Stephanie Hayes

You’ve been fully vaccinated, made a brilliant caption for your Band-Aid photo, endured any ickies and come out the other side. You’re ready to parrrrrrrty! Locate the lampshades, for they are headbound!

Except, what if you aren’t? What if the thought of returning to social obligations creates a pit, like a hamster burrowing into your small intestine? What if you have secretly enjoyed a respite from gripping the same beer for three hours inside someone’s house?

Information abounds about pandemic psychology. A recent New York Times story was a real humdinger, explaining that the malaise many are feeling is called “languishing.” You don’t have to scream at me, OK?

Last June, Time published a piece on “re-entry anxiety.” That story had more to do with the mortal fear of venturing out in wide-open states. But it touched on the awkwardness of socializing after being cooped up. Plenty of other stories have explored our biological imperative to fight loneliness.

All true! But there is another category: just don’t wanna.

First, let’s examine what we can do, per government guidelines. If you are fully vaccinated, the Centers for Disease Control and Prevention says you can partake in life using caution, with the exception of medium-large gatherings and being unmasked inside with high-risk people.

That won’t last forever. But why not continue blaming the CDC for cancellations? Surely, it won’t mind, the way a parent benevolently offers to be the bad guy when high schoolers head off to a party.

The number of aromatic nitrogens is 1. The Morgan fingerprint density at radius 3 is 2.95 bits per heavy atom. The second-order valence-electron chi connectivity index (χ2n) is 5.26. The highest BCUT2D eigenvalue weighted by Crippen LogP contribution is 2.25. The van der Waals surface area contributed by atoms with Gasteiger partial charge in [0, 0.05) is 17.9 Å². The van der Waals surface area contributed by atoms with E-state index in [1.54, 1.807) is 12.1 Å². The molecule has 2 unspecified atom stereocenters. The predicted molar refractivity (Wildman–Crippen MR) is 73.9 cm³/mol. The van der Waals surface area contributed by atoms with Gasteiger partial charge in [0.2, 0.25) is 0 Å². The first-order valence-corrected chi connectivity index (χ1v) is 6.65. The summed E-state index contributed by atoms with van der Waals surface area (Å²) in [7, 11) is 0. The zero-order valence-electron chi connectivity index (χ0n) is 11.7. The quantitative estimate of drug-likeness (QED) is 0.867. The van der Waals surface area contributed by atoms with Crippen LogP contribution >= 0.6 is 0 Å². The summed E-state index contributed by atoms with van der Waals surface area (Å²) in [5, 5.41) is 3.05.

Shall we practice?

“The housewarming sounds fun, but the Centers for Disease Control recommends I stay home and watch season 2 of Narcos.”

“The Centers for Disease Control is being a real pill right now. I can’t wait to move out of the CDC’s house. Sorry to miss.”

“Ugh, the Centers for Disease Control is picking me up. Something about guidelines that are evidence-based and free of politics, and how this party does not qualify because Rob is over there talking about trickle-down.”

Or! Instead of using a government agency as a scapegoat, consider up-front schedule management. If this year has taught us anything, it’s that we can get by with less. Only agree to things you will reasonably stick to.


“I would love to come to the pig roast, but my interaction skills are rusty. I fear I would say something I can’t take back, keeping me up all night replaying haunting conversations.”

“A wedding? Aw! Do you really want me there, or would you rather save $30 on chicken marsala? I would be happy to send a gift.”

“Wow, a plus one for the Academy Awards? Yes, I will schedule this.”

Finally, give yourself grace and transparency. Remember, you don’t owe anyone an explanation.

I leave you with wisdom from modern-day sages, the Olsen sisters. Marvel star Elizabeth Olsen recalled the best advice she got from her sisters, Mary-Kate and Ashley. Mary-Kate and Ashley Olsen, by the way, can only be reached with a mighty medallion and luckdragon named Falkor.

In an interview with Sam Jones, the younger Olsen stated:

“Something my sisters always say … it’s that, ‘No’ is a full sentence.”

It’s so beautiful. Go forth and decline.

— Stephanie Hayes is a columnist at the Tampa Bay Times in Florida. Follow her on Twitter: @StephHayes and Instagram: @StephHayes. Click here for previous columns. The opinions expressed are her own.